* Russia a key strategic ally for Turkey
* Scant details on contents of seized cargo
* Russia, Turkey at odds over Syria
By Nick Tattersall and Thomas Grove
ISTANBUL/MOSCOW, Oct 12 Standing up to Bashar
al-Assad is one thing. Picking a fight with Vladimir Putin would
be something else entirely.
By forcing down an airliner flying from Moscow, and publicly
accusing Russia of ferrying military equipment to Damascus,
Turkey's Prime Minister Tayyip Erdogan has taken what may prove
to be the biggest gamble yet in his Syria policy.
The incident risks damaging a carefully nurtured
relationship with an irascible Russian superpower at a time when
Ankara needs all the friends it can get.
For more than a year the two have kept disagreement over
Syria from spilling over into a relationship governed by Turkish
need for energy supplies, Russian desire for pipeline routes and
mutual security interests across an array of regional hotspots.
"The risk now is that Syria is the wedge that forces apart
what had been a growing and dynamic partnership between Moscow
and Ankara," said Nikolas Gvosdev, professor of national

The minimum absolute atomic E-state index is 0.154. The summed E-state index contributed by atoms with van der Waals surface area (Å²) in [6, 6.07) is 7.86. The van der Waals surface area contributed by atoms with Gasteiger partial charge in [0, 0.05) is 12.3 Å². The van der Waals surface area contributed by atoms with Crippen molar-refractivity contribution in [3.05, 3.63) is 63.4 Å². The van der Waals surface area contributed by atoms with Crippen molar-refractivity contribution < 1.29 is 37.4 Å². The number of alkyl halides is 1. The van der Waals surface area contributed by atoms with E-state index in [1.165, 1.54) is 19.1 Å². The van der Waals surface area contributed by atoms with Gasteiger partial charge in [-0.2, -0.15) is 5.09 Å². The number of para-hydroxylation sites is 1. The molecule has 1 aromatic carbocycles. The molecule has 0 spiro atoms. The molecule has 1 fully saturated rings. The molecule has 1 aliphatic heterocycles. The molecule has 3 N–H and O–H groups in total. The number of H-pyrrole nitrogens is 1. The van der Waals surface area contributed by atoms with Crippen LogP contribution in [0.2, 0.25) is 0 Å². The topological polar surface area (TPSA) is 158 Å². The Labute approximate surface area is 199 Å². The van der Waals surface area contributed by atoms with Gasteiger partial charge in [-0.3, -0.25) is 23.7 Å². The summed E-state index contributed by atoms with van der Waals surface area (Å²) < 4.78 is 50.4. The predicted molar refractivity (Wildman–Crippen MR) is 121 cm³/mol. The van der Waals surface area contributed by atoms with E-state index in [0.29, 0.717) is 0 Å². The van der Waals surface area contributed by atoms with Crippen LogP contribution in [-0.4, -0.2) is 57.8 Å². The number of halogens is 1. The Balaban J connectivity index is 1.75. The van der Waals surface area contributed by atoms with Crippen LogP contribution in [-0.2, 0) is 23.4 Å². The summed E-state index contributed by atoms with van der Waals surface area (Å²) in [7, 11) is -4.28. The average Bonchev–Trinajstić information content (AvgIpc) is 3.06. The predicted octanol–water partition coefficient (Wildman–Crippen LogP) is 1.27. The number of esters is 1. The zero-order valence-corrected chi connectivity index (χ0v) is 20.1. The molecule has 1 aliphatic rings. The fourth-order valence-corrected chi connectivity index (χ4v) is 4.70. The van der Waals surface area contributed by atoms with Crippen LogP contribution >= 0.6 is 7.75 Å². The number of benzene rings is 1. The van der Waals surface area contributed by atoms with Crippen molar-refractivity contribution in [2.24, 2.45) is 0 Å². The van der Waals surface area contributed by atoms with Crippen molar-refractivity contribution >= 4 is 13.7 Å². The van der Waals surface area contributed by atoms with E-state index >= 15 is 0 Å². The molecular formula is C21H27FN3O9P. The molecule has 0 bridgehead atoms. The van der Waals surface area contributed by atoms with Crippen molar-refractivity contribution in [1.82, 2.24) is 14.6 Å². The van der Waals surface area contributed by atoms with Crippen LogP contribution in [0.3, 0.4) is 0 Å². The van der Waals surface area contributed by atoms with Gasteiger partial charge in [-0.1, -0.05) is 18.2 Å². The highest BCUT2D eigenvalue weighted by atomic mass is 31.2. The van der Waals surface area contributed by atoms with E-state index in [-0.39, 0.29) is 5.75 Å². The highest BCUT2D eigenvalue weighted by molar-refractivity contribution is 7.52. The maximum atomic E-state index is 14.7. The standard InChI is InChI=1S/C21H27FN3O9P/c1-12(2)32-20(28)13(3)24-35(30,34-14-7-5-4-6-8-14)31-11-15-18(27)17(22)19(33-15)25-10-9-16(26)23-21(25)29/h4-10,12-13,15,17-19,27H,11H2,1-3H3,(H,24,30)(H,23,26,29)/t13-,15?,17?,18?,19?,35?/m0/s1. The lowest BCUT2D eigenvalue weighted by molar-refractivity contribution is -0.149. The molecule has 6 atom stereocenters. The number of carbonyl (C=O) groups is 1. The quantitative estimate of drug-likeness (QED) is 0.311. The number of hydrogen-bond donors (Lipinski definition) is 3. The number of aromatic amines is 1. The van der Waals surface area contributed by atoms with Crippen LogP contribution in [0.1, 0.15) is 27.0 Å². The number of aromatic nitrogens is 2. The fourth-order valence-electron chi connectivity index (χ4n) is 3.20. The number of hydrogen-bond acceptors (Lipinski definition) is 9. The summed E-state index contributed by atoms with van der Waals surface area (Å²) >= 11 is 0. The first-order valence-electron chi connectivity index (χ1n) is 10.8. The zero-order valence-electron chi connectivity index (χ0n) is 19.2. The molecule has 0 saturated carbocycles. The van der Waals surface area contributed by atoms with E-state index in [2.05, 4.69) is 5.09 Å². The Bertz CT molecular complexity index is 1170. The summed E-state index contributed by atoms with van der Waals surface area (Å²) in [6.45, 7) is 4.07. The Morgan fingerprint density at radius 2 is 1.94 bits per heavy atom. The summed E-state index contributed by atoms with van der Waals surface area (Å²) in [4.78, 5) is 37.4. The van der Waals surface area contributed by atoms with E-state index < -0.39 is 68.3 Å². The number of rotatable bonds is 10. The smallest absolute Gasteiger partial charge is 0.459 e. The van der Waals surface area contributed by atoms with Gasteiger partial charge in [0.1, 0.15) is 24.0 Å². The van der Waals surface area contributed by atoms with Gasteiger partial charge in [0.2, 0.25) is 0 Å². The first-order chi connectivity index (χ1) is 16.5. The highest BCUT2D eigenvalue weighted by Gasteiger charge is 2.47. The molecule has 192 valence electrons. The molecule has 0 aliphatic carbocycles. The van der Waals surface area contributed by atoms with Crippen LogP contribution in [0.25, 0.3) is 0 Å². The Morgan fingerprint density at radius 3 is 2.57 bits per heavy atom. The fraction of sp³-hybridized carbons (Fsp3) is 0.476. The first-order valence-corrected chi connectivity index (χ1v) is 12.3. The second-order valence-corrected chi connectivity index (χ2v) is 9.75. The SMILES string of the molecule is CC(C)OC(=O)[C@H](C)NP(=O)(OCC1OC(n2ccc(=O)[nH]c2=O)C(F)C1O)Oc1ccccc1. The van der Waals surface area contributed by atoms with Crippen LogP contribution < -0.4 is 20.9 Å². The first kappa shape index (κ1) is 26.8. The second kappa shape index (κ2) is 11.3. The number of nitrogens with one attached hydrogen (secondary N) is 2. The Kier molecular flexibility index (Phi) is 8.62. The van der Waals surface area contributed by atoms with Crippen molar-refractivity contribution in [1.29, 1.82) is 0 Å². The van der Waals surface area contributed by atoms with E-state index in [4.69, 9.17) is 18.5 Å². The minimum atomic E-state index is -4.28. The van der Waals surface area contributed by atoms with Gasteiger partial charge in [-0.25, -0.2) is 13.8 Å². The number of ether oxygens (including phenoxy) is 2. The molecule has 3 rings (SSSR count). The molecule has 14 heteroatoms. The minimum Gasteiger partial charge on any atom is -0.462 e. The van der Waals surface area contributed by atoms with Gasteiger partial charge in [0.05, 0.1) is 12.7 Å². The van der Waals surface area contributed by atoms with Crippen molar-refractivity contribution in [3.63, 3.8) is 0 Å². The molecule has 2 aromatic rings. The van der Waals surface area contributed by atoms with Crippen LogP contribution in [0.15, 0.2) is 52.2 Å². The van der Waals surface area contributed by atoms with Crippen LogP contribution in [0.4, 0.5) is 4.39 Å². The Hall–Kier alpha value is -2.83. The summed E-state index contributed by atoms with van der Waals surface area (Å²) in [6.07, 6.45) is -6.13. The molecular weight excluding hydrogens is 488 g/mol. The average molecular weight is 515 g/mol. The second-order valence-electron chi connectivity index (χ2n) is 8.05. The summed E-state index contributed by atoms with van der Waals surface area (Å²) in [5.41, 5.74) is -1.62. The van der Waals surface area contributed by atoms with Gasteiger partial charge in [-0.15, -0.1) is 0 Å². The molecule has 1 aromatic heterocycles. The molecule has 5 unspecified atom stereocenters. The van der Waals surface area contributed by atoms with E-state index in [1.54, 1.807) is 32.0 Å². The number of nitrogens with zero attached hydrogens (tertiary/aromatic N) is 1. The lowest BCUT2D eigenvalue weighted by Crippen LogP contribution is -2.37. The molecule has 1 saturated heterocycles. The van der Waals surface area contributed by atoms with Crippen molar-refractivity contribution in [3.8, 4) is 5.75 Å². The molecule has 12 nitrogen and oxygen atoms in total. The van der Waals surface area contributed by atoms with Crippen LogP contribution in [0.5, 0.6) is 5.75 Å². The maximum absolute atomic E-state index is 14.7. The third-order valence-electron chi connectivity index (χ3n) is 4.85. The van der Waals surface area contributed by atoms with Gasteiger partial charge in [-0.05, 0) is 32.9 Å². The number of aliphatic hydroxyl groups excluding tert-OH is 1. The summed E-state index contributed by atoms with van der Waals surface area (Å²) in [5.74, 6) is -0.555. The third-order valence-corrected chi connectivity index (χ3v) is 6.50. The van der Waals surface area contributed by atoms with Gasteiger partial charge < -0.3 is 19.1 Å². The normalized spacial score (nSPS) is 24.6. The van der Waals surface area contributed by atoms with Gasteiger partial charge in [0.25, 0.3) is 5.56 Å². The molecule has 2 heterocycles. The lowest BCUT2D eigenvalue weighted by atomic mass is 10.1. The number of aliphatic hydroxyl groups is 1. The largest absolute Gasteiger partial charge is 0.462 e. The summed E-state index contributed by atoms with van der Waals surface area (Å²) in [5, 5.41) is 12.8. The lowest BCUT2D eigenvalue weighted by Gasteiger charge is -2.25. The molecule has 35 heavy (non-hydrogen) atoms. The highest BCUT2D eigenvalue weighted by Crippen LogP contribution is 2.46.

security studies at the U.S. Naval War College.
"Because the grounding of the plane was done in such a
public manner, Putin will see this as a direct challenge," he
said of the Russian president.
Russia provides nearly two-thirds of Turkey's gas supplies
and often ramps up its exports to the country during frequent
cuts in Iranian gas supplies in the winter. Russia is also set
to help build Turkey's first nuclear power plant.
Russia also plans to build its 63 billion cubic metre South
Stream pipeline through Turkey's waters to feed Europe. The plan
raises Turkey's profile as a partner in the project and gives
both countries incentives to maintain friendship.
Officials in Turkey's energy ministry say they see little
likelihood that those relationships would be harmed over Syria.
"Both countries need each other. This reciprocal need will
ensure that the energy sector remains protected," said Turkish
energy analyst Haluk Direskeneli.
Improved relations with Russia are particularly valuable for
Turkey at a time when its leading role in opposition to Assad
has cost it other friendships in its region. Iran, Assad's
biggest backer, has become embittered, and a decision to host an
Iraqi Sunni fugitive vice president has deeply hurt Ankara's
ties with Baghdad.
"Russia and Turkey had been in the middle of a rapprochement
unique in the history of Russian-Turkish relations. This seems
to have destroyed that, at least for now," said Andrew Kuchins,